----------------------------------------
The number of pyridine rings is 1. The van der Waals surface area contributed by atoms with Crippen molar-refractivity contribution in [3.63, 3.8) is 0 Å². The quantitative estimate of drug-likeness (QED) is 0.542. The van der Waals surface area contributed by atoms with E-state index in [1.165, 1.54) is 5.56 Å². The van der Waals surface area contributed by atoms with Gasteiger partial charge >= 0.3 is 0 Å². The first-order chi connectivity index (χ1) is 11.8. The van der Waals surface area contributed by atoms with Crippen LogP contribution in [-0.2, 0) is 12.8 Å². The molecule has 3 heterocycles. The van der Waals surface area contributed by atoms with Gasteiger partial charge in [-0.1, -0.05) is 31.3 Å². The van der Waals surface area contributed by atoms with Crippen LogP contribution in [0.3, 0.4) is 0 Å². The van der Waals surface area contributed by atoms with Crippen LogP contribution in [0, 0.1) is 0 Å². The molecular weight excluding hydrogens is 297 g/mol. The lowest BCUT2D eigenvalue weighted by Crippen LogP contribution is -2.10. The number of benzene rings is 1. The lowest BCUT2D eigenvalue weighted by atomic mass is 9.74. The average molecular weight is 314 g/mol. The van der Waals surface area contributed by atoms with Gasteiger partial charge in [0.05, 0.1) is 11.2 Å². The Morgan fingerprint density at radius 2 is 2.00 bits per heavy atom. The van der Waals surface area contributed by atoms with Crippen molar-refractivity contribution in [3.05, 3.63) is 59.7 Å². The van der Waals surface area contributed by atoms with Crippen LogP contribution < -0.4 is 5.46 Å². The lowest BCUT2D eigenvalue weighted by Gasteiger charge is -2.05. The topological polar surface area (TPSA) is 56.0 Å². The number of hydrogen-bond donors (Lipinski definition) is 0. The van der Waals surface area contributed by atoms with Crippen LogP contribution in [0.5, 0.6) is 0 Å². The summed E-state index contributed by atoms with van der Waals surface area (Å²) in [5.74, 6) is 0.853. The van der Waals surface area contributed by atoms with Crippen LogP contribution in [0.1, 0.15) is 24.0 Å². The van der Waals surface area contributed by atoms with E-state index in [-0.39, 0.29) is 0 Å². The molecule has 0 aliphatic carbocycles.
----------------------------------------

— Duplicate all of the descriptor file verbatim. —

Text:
The number of pyridine rings is 1. The van der Waals surface area contributed by atoms with Crippen molar-refractivity contribution in [3.63, 3.8) is 0 Å². The quantitative estimate of drug-likeness (QED) is 0.542. The van der Waals surface area contributed by atoms with E-state index in [1.165, 1.54) is 5.56 Å². The van der Waals surface area contributed by atoms with Gasteiger partial charge >= 0.3 is 0 Å². The first-order chi connectivity index (χ1) is 11.8. The van der Waals surface area contributed by atoms with Crippen LogP contribution in [-0.2, 0) is 12.8 Å². The molecule has 3 heterocycles. The van der Waals surface area contributed by atoms with Gasteiger partial charge in [-0.1, -0.05) is 31.3 Å². The van der Waals surface area contributed by atoms with Crippen LogP contribution in [0.3, 0.4) is 0 Å². The van der Waals surface area contributed by atoms with Crippen LogP contribution in [0, 0.1) is 0 Å². The molecular weight excluding hydrogens is 297 g/mol. The lowest BCUT2D eigenvalue weighted by Crippen LogP contribution is -2.10. The number of benzene rings is 1. The lowest BCUT2D eigenvalue weighted by atomic mass is 9.74. The average molecular weight is 314 g/mol. The van der Waals surface area contributed by atoms with Gasteiger partial charge in [0.05, 0.1) is 11.2 Å². The Morgan fingerprint density at radius 2 is 2.00 bits per heavy atom. The van der Waals surface area contributed by atoms with Crippen molar-refractivity contribution in [3.05, 3.63) is 59.7 Å². The van der Waals surface area contributed by atoms with Crippen LogP contribution < -0.4 is 5.46 Å². The lowest BCUT2D eigenvalue weighted by Gasteiger charge is -2.05. The topological polar surface area (TPSA) is 56.0 Å². The number of hydrogen-bond donors (Lipinski definition) is 0. The van der Waals surface area contributed by atoms with Crippen LogP contribution in [0.5, 0.6) is 0 Å². The summed E-state index contributed by atoms with van der Waals surface area (Å²) in [5.74, 6) is 0.853. The van der Waals surface area contributed by atoms with Crippen LogP contribution in [0.1, 0.15) is 24.0 Å². The van der Waals surface area contributed by atoms with E-state index in [-0.39, 0.29) is 0 Å². The molecule has 0 aliphatic carbocycles.